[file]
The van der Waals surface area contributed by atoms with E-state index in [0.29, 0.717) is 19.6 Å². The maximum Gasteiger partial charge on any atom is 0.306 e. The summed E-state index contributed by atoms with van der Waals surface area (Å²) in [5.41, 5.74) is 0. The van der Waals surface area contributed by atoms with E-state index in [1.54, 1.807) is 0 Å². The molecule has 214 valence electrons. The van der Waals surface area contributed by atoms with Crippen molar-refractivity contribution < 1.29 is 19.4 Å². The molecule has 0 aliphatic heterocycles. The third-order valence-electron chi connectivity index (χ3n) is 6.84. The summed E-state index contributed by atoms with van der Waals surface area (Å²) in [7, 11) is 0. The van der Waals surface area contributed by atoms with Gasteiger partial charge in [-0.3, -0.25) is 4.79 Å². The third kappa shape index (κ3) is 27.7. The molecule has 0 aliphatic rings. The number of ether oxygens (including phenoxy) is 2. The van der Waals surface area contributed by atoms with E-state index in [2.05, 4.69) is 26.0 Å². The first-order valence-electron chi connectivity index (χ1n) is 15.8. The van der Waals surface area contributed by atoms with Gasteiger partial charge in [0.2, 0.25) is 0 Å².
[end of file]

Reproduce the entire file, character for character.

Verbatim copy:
The van der Waals surface area contributed by atoms with E-state index in [0.29, 0.717) is 19.6 Å². The maximum Gasteiger partial charge on any atom is 0.306 e. The summed E-state index contributed by atoms with van der Waals surface area (Å²) in [5.41, 5.74) is 0. The van der Waals surface area contributed by atoms with E-state index in [1.54, 1.807) is 0 Å². The molecule has 214 valence electrons. The van der Waals surface area contributed by atoms with Crippen molar-refractivity contribution < 1.29 is 19.4 Å². The molecule has 0 aliphatic heterocycles. The third-order valence-electron chi connectivity index (χ3n) is 6.84. The summed E-state index contributed by atoms with van der Waals surface area (Å²) in [7, 11) is 0. The van der Waals surface area contributed by atoms with Gasteiger partial charge in [-0.3, -0.25) is 4.79 Å². The third kappa shape index (κ3) is 27.7. The molecule has 0 aliphatic rings. The number of ether oxygens (including phenoxy) is 2. The van der Waals surface area contributed by atoms with E-state index in [2.05, 4.69) is 26.0 Å². The first-order valence-electron chi connectivity index (χ1n) is 15.8. The van der Waals surface area contributed by atoms with Gasteiger partial charge in [0.2, 0.25) is 0 Å².